I myself have been having trouble reading, concentrating. The librarian! So if dystopian novels are too depressing,  I told myself, read something light. So I chose 14 Scotland Street by Alexander McCall Smith, but all that did was remind me of the ten days in Scotland that is not happening. Non-fiction, I brainstormed, and soon after I was reminded that The Art of Eating by MFK Fisher was on my life to-read-list, but it had always been pushed to the bottom because I didn’t think I had time. Duh! There are no events on my calendar, and I’ve got time. I’m reading it now on my kindle and thoroughly enjoying it.

Since we’re on the topic of song lyrics, how about John Prine’s song, Spanish Pipedream: Blow up your TV, throw away your paper, move to the country, build you a home. Plant a little garden, eat a lot of peaches, try to find Jesus, on your own…)

Garden for Joy

Plant a little garden: We’ve already covered that in this post, but just in case you didn’t read it, go out and plant something. On your patio. In your back yard. In your front yard. Grow cosmos. Or lantana. Grow yellow tomatoes. Or seven different varieties of basil. Grow a lemon tree…

Turn off the Television: I admit to wanting to blow mine up.  24-7 broadcasting of Covid-19 statistics and scares is not good for anyone’s mental health…Neither is 24-7 broadcasting on the current president’s stupidity. Sorry. I just had to throw that in there because that has me as depressed as the virus statistics. So turn off the news, turn off the president, turn off the divisiveness. Play games, go for a walk, make homemade ice cream, order pizza delivery for a friend.

Try to find Jesus: Now is the time. Do you need hope? Do you need comfort? Do you need the ability to get rid of the belief that you are in control? Take comfort in what Jesus told his disciples: So do not worry about tomorrow, for tomorrow will bring fears of its own… There are you-tube church services abounding right now, and you don’t have to actually walk into a church. I remember how daunting that was when I was finally ready to take that step. It took me a month to get up the courage.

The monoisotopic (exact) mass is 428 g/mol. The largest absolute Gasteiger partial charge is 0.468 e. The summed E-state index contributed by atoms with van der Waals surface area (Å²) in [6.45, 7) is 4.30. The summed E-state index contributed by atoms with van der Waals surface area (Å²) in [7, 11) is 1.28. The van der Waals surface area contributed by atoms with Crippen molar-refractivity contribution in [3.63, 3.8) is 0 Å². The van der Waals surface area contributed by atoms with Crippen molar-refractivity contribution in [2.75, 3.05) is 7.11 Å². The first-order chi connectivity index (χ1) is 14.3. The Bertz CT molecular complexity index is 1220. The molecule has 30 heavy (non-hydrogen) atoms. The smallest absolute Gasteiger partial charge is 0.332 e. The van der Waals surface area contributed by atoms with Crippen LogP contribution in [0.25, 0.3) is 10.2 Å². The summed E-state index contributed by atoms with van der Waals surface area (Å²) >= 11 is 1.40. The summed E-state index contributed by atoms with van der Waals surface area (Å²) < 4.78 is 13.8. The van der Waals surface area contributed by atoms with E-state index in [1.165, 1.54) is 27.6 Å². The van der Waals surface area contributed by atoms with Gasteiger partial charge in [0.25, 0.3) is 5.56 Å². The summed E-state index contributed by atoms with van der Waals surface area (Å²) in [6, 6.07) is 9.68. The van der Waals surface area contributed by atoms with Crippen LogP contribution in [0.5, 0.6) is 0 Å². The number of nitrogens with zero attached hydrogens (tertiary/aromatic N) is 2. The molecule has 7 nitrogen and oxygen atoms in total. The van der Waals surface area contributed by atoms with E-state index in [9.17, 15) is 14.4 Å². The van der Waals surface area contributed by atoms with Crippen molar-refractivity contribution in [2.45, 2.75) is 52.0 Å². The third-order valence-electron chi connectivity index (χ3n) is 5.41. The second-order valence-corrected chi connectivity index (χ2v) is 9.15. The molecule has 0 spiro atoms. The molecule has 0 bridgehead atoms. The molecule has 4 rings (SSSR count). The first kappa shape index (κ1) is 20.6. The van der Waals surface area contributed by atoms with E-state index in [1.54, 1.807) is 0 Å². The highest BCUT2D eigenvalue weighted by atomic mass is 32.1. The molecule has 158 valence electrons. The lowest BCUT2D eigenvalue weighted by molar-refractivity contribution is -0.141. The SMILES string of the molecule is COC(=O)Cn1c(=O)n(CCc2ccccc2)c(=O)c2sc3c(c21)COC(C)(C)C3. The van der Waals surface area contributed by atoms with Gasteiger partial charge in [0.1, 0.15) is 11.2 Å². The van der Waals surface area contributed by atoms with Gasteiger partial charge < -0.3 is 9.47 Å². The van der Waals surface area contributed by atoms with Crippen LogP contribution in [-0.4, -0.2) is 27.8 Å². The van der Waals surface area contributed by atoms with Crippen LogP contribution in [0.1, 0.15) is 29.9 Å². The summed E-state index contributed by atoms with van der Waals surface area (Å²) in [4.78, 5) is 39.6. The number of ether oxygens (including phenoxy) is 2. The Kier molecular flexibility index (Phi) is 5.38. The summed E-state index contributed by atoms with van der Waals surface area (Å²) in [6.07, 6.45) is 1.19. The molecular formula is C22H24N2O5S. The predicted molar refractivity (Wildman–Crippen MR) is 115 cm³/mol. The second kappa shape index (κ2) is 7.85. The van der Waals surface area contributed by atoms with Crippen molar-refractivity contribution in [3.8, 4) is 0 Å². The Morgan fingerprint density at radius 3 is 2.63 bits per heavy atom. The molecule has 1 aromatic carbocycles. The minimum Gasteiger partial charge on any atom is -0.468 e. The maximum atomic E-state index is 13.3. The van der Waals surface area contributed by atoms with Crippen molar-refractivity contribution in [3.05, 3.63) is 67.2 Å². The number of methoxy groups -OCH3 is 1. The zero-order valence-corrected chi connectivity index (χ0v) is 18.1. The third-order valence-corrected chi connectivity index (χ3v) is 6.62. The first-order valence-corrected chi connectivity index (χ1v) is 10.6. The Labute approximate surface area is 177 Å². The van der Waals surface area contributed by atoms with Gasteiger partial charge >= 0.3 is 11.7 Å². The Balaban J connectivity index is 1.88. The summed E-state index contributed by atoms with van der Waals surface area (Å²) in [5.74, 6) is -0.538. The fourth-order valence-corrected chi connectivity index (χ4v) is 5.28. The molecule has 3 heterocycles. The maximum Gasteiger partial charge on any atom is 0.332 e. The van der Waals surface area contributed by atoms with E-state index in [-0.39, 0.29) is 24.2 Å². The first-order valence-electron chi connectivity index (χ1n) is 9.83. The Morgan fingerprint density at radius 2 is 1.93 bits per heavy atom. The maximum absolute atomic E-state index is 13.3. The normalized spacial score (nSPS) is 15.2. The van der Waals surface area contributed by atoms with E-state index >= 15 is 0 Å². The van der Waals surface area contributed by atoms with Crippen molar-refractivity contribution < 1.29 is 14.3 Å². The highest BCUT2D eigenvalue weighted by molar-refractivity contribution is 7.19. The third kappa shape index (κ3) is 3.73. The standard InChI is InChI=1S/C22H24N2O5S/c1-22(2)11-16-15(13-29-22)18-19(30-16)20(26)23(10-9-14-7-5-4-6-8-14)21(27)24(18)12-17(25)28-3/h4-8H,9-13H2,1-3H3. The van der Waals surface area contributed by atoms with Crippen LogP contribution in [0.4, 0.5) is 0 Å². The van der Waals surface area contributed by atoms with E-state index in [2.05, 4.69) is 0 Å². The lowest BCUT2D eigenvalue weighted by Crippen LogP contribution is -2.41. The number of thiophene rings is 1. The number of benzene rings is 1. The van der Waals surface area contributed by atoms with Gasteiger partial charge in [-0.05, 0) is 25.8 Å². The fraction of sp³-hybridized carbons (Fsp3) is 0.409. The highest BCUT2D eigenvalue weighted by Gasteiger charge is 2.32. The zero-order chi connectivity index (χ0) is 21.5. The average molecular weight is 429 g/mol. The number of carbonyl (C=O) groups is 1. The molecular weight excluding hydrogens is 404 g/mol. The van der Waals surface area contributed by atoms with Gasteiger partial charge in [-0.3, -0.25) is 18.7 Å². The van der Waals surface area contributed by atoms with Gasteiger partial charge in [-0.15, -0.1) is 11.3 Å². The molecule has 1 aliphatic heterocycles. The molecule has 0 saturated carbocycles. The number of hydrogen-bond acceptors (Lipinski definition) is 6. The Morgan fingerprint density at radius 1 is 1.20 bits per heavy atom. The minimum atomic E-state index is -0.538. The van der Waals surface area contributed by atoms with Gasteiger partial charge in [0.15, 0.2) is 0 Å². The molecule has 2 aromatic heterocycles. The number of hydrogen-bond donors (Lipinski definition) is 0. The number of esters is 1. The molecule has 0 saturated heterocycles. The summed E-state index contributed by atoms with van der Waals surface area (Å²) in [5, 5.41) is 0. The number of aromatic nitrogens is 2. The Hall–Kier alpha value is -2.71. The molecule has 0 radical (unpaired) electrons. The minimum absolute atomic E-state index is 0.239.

Pray: “Prayer and meditation are highly effective in lowering our reactivity to traumatic and negative events,” says Dr. Paul Hokemeyer, a marriage, family and addictions therapist. “They are powerful because they focus our thoughts on something outside ourselves.

Giving comfort to someone else brings comfort to you: Find something to do for someone who is worse off than you. Donate your time. Donate your talent. Donate your money. We were going to donate our stimulus check, but we haven’t received it yet. That’s okay; it’s giving us plenty of time to decide how to donate it…

So yes, all of this advice is everywhere. And frankly, I’m tired of those sappy commercials of “We’re all in this together”. I appreciate the sentiment; it is true. And I’d rather see one of those commercials than the tv news of protesters dressed in camo carrying guns. I admit to being a child of the sixties: I want to walk up and put daisies in their gun barrels.

I took this picture today when I was outside decorating my house for spring. These ajuga and lilies of the valley are growing together and cooperating beautifully in the same space. Even though they are different colors; even though they are different species. When will humans learn from them? In truth, some of the most beautiful landscapes are those with incredible variety. With all that is going on the world, we are being called to rise above the division, the noise, the ugliness and reach out in love to someone who might be different from us.

Take one step forward today. Be kind and love on someone. Be kind to yourself. Pray. Be grateful for what you do have. Love isn’t love till you give it away